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John Penn (1741-1788)

John Penn born in 1741. Image courtesy of the North Carolina Office of Archives and History, Raleigh, NC.

John Penn born in 1741. Image courtesy of the North Carolina Office of Archives and History, Raleigh, NC.

Patriot, Continental Congress member, and North Carolina signer of the Declaration of Independence, John Penn was a native of Caroline County, Virginia.  Although he achieved only a limited, formal education, Penn read many books from the library of Edmund Pendleton, a member of the Virginia House of Burgesses’ and Penn’s uncle.  Under the tutelage of Pendleton, Penn served as a legal apprentice and in 1762 obtained a license to practice law.  The Patriot first practiced law in Virginia before traveling to Granville County, North Carolina and establishing a law practice.

Penn’s involvement in public affairs began with his 1775 election to the Continental Congress. He was reelected in 1777, 1778, and 1779 and served on various committees.

During the American Revolution, Penn contributions to the war effort were noteworthy.  Before signing the Declaration of Independence, Penn and Joseph Hewes, both North Carolina delegates, voted on July 2, 1776 for independence from Great Britain.  Although absent from voting, another North Carolina delegate, William Hooper, signed the Declaration of Independence with Hewes and Penn.  In 1778, Penn signed the Articles of Confederation, and Governor Abner Nash appointed the Tar Heel to serve on the North Carolina Board of War from 1780-1781.  Penn proved to be the most active member of the Board; he supplied war materials to Nathanael Greene’s Continentals and Francis Marion’s guerrillas.  As a result of these actions, Penn has been credited for Charles Cornwallis’s ultimate defeat.

Following the American Revolution, the Declaration of Independence signatory was appointed in April 1783 by Robert Morris, another signer of the Declaration of Independence, as North Carolina’s receiver of taxes for the Confederation government.  One month later, however, Penn resigned not given sufficient authority to collect taxes.  Penn then returned to practicing law until his death. 

Although a World-War-II attack-transport ship, USS John Penn, was dedicated in Penn’s honor, the North Carolinian’s efforts during the American Revolution and defense of liberty have been largely overlooked.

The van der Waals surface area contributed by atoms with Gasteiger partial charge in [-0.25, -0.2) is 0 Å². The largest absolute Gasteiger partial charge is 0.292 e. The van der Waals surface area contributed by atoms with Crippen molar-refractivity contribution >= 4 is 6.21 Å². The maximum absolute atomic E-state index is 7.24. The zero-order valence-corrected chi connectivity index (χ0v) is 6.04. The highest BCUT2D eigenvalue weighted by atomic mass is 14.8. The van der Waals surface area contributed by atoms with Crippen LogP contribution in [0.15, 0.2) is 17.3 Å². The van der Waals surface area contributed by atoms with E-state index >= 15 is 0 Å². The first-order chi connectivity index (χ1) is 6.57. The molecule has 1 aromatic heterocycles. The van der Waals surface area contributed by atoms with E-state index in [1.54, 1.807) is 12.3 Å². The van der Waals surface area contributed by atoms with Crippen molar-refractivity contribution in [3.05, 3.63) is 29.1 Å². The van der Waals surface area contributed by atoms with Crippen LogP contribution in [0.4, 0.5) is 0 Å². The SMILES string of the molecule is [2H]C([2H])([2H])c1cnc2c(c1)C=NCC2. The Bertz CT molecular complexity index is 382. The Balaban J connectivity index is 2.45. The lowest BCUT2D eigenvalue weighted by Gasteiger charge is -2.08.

Sources: (Accessed July 2, 2010); (Accessed July 2, 2010); (Accessed July 2, 2010).


By Adrienne Dunn, North Carolina History Project

See Also:

Related Categories: Revolution Era, Political History, Early America, Colonial North Carolina
Related Encyclopedia Entries: Arthur Dobbs (1689-1765), Edward Vail (1717-1777), Edenton Tea Party, Bunker Hill Covered Bridge, Carteret County (1722), Robert Howe (1732-1786), Republicanism, William Hooper (1742-1790), Watauga Association, Cross Creek, William Richardson Davie (1756-1820), Alfred Moore (1755-1810), Principles of an American Whig, Stamp Tax Protests (Wilmington), Sons of Liberty, Non-Importation Movement, Merchants Committees of Inspection, The Justice and Policy of Taxing the American Colonies in Great Britain Considered, Provincial Convention (1775), Tories, John Alexander Lillington (c.1725-1786), Richard Dobbs Spaight (1758-1802), Archibald Maclaine (1728-1790), The Great Seal of the State of North Carolina, Philip Alston, The Test, Port Act, Cornelius Harnett, Thomas Burke (1747-1783), David Fanning (1755-1825), William Richardson Davie (1756-1820), Polk County (1855), Lincoln County (1779), Gaston County (1846), Randolph County (1779), Edgecombe County (1741), Guilford County (1771), Battle of Guilford Court House, Chowan County (1681), Pamlico County (1872), Nash County (1777), Battle at the Mouth of Sandy Creek, Battle of Plymouth (1864), Granville County (1746), Battle of Moore's Creek Bridge, Rutherford's Campaign, Royal Governor William Tryon (1729 - 1788), Tryon Palace, Royal Governor Josiah Martin (1737 - 1786), Battle of Cowan’s Ford (February 1, 1781), The Battle of Ramsour’s Mill (June 20, 1780)
Related Commentary: Edenton Tea Party: An American First, When Wilmington Threw A Tea Party: Women and Political Awareness in Revolution-Era North Carolina, Revolutionary Characters: What Made the Founders Different, 1771 Alamance: The First Battle of Our American Revolution, Defending Liberty From The Bench, Defending Liberty From the Bench

Timeline: 1664-1775 , 1776-1835
Region: Statewide

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